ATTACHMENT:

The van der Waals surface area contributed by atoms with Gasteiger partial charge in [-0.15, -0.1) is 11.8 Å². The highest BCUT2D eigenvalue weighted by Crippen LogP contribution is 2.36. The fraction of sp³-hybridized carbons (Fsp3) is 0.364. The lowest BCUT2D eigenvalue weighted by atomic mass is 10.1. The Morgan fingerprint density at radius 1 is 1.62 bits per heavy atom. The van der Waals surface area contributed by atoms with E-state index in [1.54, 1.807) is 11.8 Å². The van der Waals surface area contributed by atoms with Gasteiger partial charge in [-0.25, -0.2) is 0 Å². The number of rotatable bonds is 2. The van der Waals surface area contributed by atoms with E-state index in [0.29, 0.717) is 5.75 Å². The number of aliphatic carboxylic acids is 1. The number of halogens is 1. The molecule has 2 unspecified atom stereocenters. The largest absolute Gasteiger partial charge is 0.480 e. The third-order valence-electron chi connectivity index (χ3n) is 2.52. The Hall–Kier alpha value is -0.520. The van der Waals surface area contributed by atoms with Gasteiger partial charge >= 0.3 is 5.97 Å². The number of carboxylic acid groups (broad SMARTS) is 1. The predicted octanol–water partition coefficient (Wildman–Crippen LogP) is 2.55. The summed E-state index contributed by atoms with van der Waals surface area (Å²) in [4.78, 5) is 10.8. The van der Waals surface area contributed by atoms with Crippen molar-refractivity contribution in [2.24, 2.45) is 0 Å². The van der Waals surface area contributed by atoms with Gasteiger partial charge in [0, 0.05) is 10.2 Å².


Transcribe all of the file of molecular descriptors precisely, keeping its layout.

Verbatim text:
The van der Waals surface area contributed by atoms with Gasteiger partial charge in [-0.15, -0.1) is 11.8 Å². The highest BCUT2D eigenvalue weighted by Crippen LogP contribution is 2.36. The fraction of sp³-hybridized carbons (Fsp3) is 0.364. The lowest BCUT2D eigenvalue weighted by atomic mass is 10.1. The Morgan fingerprint density at radius 1 is 1.62 bits per heavy atom. The van der Waals surface area contributed by atoms with E-state index in [1.54, 1.807) is 11.8 Å². The van der Waals surface area contributed by atoms with Gasteiger partial charge in [-0.25, -0.2) is 0 Å². The number of rotatable bonds is 2. The van der Waals surface area contributed by atoms with E-state index in [0.29, 0.717) is 5.75 Å². The number of aliphatic carboxylic acids is 1. The number of halogens is 1. The molecule has 2 unspecified atom stereocenters. The largest absolute Gasteiger partial charge is 0.480 e. The third-order valence-electron chi connectivity index (χ3n) is 2.52. The Hall–Kier alpha value is -0.520. The van der Waals surface area contributed by atoms with Gasteiger partial charge >= 0.3 is 5.97 Å². The number of carboxylic acid groups (broad SMARTS) is 1. The predicted octanol–water partition coefficient (Wildman–Crippen LogP) is 2.55. The summed E-state index contributed by atoms with van der Waals surface area (Å²) in [4.78, 5) is 10.8. The van der Waals surface area contributed by atoms with Crippen molar-refractivity contribution in [2.24, 2.45) is 0 Å². The van der Waals surface area contributed by atoms with Gasteiger partial charge in [0, 0.05) is 10.2 Å².